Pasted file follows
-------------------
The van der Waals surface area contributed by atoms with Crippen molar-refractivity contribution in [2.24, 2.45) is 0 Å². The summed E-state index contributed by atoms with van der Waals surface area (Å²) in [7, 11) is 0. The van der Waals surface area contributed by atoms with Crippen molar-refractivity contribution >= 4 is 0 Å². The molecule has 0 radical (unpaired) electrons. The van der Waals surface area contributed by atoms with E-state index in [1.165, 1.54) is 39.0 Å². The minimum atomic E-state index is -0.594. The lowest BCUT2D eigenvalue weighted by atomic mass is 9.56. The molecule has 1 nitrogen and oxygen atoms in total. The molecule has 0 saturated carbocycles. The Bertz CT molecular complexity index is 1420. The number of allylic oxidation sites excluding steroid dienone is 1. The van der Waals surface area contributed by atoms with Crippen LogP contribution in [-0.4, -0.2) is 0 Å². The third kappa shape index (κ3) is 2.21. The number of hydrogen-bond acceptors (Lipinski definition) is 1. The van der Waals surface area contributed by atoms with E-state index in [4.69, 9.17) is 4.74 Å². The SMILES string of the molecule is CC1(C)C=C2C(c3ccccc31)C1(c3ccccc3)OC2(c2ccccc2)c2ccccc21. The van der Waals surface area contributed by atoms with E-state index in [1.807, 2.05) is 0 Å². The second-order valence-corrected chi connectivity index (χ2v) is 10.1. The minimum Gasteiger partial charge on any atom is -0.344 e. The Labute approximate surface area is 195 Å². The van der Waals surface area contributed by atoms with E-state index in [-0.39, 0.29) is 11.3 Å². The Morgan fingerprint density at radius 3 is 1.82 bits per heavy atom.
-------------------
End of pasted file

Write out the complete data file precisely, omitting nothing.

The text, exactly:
The van der Waals surface area contributed by atoms with Crippen molar-refractivity contribution in [2.24, 2.45) is 0 Å². The summed E-state index contributed by atoms with van der Waals surface area (Å²) in [7, 11) is 0. The van der Waals surface area contributed by atoms with Crippen molar-refractivity contribution >= 4 is 0 Å². The molecule has 0 radical (unpaired) electrons. The van der Waals surface area contributed by atoms with E-state index in [1.165, 1.54) is 39.0 Å². The minimum atomic E-state index is -0.594. The lowest BCUT2D eigenvalue weighted by atomic mass is 9.56. The molecule has 1 nitrogen and oxygen atoms in total. The molecule has 0 saturated carbocycles. The Bertz CT molecular complexity index is 1420. The number of allylic oxidation sites excluding steroid dienone is 1. The van der Waals surface area contributed by atoms with Crippen LogP contribution in [-0.4, -0.2) is 0 Å². The third kappa shape index (κ3) is 2.21. The number of hydrogen-bond acceptors (Lipinski definition) is 1. The van der Waals surface area contributed by atoms with E-state index in [4.69, 9.17) is 4.74 Å². The SMILES string of the molecule is CC1(C)C=C2C(c3ccccc31)C1(c3ccccc3)OC2(c2ccccc2)c2ccccc21. The van der Waals surface area contributed by atoms with E-state index in [1.807, 2.05) is 0 Å². The second-order valence-corrected chi connectivity index (χ2v) is 10.1. The minimum Gasteiger partial charge on any atom is -0.344 e. The Labute approximate surface area is 195 Å². The van der Waals surface area contributed by atoms with E-state index in [-0.39, 0.29) is 11.3 Å². The Morgan fingerprint density at radius 3 is 1.82 bits per heavy atom.